Never, EVER, use those bright red cancer cherries in your cocktail. Instead, spring for Luxardo Maraschino Cherries. They’re natural and a delicious companion.


Demerara Sugar Cubes

It comes down to personal preference, but I tend to use Demerara sugar in my whiskey cocktails instead of regular sugar or simple syrup. It has a more full-bodied flavor that is delicious with whiskey. Demerara sugar cubes will give you the option to muddle the sugar or make a syrup out of it for your next Old Fashioned.


Champagne

Champagne isn’t just for celebrations. In addition to Mimosas, there are a ton of cocktails that call for a bit of bubbly. Buy Prosecco instead if you want to save some money; no one will know the difference.



Optional Ingredients


I still recommend following my liquor buying rule above; don’t buy something new unless you find five drinks you want to make with it. These ingredients are optional but worth picking up if you see them in drinks you wish to make.


Green Chartreuse

This is the only liqueur in the world with natural green color from a proprietary, secret blend of 130 plants. It’s herbal in flavor and essential in drinks like the Last Word and Chartreuse Swizzle.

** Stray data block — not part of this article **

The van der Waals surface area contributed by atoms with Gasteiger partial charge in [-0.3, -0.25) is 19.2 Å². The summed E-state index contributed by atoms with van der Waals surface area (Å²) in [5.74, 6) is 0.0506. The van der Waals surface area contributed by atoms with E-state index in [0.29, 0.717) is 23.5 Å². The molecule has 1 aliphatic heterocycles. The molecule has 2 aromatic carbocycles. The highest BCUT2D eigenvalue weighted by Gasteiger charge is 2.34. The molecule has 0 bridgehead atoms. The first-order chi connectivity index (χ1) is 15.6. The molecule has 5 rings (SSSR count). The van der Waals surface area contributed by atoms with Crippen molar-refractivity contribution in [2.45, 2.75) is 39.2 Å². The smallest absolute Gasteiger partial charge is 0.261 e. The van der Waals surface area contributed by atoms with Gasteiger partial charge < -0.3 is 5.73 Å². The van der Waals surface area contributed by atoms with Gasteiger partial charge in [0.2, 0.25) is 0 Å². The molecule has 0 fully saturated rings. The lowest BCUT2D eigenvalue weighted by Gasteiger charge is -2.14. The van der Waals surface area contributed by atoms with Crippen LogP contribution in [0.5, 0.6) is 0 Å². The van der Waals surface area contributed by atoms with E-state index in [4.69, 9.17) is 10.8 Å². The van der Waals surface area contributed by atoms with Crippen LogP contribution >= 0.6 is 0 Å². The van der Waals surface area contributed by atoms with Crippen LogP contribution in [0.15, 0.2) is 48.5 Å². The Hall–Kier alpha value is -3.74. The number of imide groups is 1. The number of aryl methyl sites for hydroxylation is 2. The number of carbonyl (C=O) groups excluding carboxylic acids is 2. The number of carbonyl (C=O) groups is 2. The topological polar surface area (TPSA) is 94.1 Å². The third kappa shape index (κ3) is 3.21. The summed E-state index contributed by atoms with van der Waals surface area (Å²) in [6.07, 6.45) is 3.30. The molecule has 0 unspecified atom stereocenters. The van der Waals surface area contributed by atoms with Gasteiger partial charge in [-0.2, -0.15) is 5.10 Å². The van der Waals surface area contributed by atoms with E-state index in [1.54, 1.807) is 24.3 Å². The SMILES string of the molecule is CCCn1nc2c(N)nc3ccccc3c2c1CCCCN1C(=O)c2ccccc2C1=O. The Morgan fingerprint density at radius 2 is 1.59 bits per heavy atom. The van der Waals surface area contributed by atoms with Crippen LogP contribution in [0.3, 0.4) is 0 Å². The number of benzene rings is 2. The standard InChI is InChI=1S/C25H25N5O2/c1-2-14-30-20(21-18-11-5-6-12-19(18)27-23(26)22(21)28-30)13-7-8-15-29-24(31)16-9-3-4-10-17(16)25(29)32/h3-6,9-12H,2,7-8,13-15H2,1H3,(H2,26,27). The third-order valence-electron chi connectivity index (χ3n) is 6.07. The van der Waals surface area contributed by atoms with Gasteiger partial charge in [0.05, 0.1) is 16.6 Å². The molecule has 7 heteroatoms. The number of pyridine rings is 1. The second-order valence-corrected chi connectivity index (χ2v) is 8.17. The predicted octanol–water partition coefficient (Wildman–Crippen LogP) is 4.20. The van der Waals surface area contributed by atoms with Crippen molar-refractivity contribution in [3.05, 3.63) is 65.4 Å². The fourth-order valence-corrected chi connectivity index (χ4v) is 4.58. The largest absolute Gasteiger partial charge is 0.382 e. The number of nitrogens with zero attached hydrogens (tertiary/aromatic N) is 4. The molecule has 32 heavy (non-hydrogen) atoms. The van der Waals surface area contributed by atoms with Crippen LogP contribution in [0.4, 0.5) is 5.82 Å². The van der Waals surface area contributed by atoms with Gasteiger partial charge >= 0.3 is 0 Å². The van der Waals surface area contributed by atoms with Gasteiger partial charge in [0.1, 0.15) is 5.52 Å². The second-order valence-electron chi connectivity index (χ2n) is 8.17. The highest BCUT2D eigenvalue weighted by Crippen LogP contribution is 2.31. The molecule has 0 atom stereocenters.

Mezcal

Mezcal is Tequila's smoky cousin. Mezcal has a notable smoky flavor that is a fun substitute for the primary spirit in dozens of classic cocktails.


Benedictine

Like Green Chartreuse, Benedictine is made with a secret, proprietary blend of herbs and spices giving it flavors of honey and licorice. If the Vieux Carre sounds tasty, get Benedictine.


Ginger Liqueur

Ginger liqueur is an easy way to spice up a Mule, Hot Toddy, or even a Mint Julep.



Tools



With more advanced cocktails comes more advanced bar gear. You don't need to spend a fortune, but you need tools that will serve you well and up your drink game.


Julep strainer: A julep strainer is the best way to strain from a mixing glass while ensuring no ice ends up in your drink. It’s a lifesaver when you’re serving drinks up or over a rocks cube.


Mixing glass: As a general rule, you only shake drinks with citrus or egg white. Everything else, for the most part, you want to stir. You need a heavy-duty mixing glass that can hold a large volume of liquid and ice.


Mesh strainer: To ensure no unwanted bits of ice or muddled ingredients end up in your drink, you should consider a fine strain or double strain. A mesh strainer and fine strain is an important step when serving a spirit-forward drink after shaking.


Boston shaker: If you’re still using a three-piece shaker, I recommend buying a two-piece or Boston shaker instead. Three-piece shakers tend to stick after they get cold, and if you don’t clean them thoroughly, the sugar from your drinks may keep you from ever opening the shaker again. A Boston shaker will save you this trouble.


Cocktail picks: Reusable metal cocktail picks will help you make the perfect garnish and save the environment while you’re at it.